OTW Represents Vidders And Other Remix Artists at DMCA Anticircumvention Hearings

OTW board members Rebecca Tushnet (chair of Legal) and Francesca Coppa (chair of Communications and Vidding History) and TWC review editor Tisha Turk went down to Washington DC on May 7, 2009 to testify at the DMCA Hearings on Noncommercial Remix. Rule 1201 of Copyright Law prevents the circumvention of copyright protection systems (e.g. makes it illegal to rip DVDs or to hack your cellphone) but also requires the copyright office to hold hearings every three years to find out of this prohibition is adversely affecting anyone. In 2006, the copyright office granted an exemption to film studies professors, because the case was made that these professors need to rip DVDs to make high quality clip compilations to teach their classes. This year, there were a number of new proposed exemptions, including: educators beyond film studies professors (including K-12 teachers), documentary filmmakers, and vidders and other noncommercial remix artists.

The OTW previously submitted a reply comment in support of the EFF’s proposed exemption for vidders and other remix artists. Tushnet, Coppa, and Turk went down to support this comment with live testimony. As you might have seen across the internet, the other side–MPAA, studios, the people who make encryption technology, etc–suggested that instead of ripping, professors, remixers, documentary filmmakers and others make clips by filming a flat screen with a camcorder.

For more information:

* Audio files/podcasts of the hearings are available at the U.S. Copyright Office’s website and mirrored by the EFF on iDisk. (Our statements are part 2, the Q&A is part 3.)

* Rebecca Tushnet liveblogged the hearings: read the part about noncommercial remix.

* Wendy Selzer of Chillingeffects.org posted about the hearings and also livetweeted them.

* Patricia Aufderheide of the Center for Social Media at American University also blogged the hearings.

* Fred von Lohmann of the EFF has made a YouTube video summarizing the issues and focusing on the OTW and Rebecca Tushnet (“She’s Awesome”). He also blogged his legal analysis.

* Rashmi Rangnath weighs in at publicknowledge.org.

Attention Fanlore Contributors (and Future Contributors)!

The Wiki committee of the OTW is pleased to announce the formation of a Fanlore community on Dreamwidth. We needed a place for people interested in the Fanlore wiki to congregate, talk about pages (cool ones, ones with issues and concerns, plus general “how do I…” type stuff), and just keep in touch with what is happening on the site. We’ve been looking at various options for a place to gather, and Dreamwidth’s open ID option makes it attractive; you don’t have to be a member, but can comment using a free open ID account. (Note: if you do want to be a member of Dreamwidth, some folks in the community have been donating invite codes.) The community is also syndicated on LJ, so you can also keep in touch with what’s going on here.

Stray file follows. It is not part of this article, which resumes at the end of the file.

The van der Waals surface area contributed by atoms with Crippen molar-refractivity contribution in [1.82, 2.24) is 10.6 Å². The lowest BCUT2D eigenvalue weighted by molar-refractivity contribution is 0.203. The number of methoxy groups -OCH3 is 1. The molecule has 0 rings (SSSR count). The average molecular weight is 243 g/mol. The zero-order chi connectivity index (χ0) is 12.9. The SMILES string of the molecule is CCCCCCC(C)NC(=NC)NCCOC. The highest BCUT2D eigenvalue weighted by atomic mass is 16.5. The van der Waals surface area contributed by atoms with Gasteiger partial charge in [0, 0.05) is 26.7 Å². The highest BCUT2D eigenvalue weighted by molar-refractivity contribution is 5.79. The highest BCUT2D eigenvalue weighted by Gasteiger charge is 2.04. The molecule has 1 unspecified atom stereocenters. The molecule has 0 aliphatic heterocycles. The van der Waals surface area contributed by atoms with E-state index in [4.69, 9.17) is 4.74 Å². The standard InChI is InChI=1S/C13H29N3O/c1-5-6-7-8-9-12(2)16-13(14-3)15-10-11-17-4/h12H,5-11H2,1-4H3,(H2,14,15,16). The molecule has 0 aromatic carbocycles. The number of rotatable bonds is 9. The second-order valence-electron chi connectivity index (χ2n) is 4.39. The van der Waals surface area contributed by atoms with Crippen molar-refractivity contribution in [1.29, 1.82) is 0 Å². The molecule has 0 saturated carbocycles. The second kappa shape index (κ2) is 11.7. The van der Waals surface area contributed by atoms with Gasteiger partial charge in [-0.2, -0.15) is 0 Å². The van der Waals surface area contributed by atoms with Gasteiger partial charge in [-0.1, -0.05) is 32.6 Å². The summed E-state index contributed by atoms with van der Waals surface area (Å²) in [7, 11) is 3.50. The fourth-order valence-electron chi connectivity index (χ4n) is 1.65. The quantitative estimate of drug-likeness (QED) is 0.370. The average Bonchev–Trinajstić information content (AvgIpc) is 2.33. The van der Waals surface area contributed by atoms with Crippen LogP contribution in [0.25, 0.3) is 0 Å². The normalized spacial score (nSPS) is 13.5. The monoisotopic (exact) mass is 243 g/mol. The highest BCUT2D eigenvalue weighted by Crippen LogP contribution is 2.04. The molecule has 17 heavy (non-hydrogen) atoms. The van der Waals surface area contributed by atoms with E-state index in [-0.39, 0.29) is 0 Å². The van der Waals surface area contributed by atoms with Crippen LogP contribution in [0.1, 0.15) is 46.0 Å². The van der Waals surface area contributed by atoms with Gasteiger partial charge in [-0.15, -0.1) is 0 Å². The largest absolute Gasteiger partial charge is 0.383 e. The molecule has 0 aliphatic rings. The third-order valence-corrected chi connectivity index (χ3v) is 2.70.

Please spread the word about the community, and about Fanlore itself. While some areas of fandom (and some individual fandoms) are well covered in the wiki, others are badly under-represented. We will be doing outreach to some of these under-represented areas, trying to get help and expertise, but please help us spread the word. If you know people who have been nervous about Fanlore or afraid they were “doin’ it rong” (offhand assurance: you really can’t do it wrong), please tell them that there’s a place they can go to ask questions, either technical or content-based. Membership is open; everyone is welcome!

Extra! Your Political Speech is now a “Viacom Property”

Earlier this week, fan artist Glockgal discovered that all but one of the designs at her Zazzle store had been removed “because they “contained content in violation of Viacom’s intellectual property rights.” But the shirts contained not only original graphic designs, but political speech, protesting the casting of Asian or Inuit characters in the film of Avatar: The Last Airbender by white actors.

Apparently, you need permission from Viacom to say: “Aang can stay Asian and still save the world” or “The Last Airbender: Putting the Cauc back in Asian” or “The Last Airbender: Brown/Asian/Colored Actors NEED NOT APPLY”. These design were entirely textual, and obviously political: Glockgal called her store Racebending.com and contextualized its products as a form of political activism: “Stop Hollywood White-Washing of the upcoming movie The Last Airbender!” Glockgal is now selling some of the designs with “CENSORED BY VIACOM” plastered across them–but since when does Viacom own political speech about its products?